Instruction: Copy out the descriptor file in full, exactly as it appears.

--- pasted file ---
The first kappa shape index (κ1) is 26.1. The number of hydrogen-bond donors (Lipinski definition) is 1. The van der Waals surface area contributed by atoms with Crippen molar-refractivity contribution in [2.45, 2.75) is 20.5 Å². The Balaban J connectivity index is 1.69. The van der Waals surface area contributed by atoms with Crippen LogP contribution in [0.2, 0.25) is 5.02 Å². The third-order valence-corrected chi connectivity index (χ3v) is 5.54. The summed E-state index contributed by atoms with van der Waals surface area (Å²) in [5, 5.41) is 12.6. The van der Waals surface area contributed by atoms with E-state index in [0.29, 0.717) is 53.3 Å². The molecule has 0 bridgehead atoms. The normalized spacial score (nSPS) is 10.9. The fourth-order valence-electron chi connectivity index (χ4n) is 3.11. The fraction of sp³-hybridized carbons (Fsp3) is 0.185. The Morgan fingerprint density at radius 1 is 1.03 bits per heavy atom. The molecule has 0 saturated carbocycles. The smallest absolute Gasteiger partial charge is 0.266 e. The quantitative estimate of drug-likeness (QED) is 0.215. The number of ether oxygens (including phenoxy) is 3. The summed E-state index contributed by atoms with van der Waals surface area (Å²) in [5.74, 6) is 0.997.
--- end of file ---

The first kappa shape index (κ1) is 26.1. The number of hydrogen-bond donors (Lipinski definition) is 1. The van der Waals surface area contributed by atoms with Crippen molar-refractivity contribution in [2.45, 2.75) is 20.5 Å². The Balaban J connectivity index is 1.69. The van der Waals surface area contributed by atoms with Crippen LogP contribution in [0.2, 0.25) is 5.02 Å². The third-order valence-corrected chi connectivity index (χ3v) is 5.54. The summed E-state index contributed by atoms with van der Waals surface area (Å²) in [5, 5.41) is 12.6. The van der Waals surface area contributed by atoms with E-state index in [0.29, 0.717) is 53.3 Å². The molecule has 0 bridgehead atoms. The normalized spacial score (nSPS) is 10.9. The fourth-order valence-electron chi connectivity index (χ4n) is 3.11. The fraction of sp³-hybridized carbons (Fsp3) is 0.185. The Morgan fingerprint density at radius 1 is 1.03 bits per heavy atom. The molecule has 0 saturated carbocycles. The smallest absolute Gasteiger partial charge is 0.266 e. The quantitative estimate of drug-likeness (QED) is 0.215. The number of ether oxygens (including phenoxy) is 3. The summed E-state index contributed by atoms with van der Waals surface area (Å²) in [5.74, 6) is 0.997.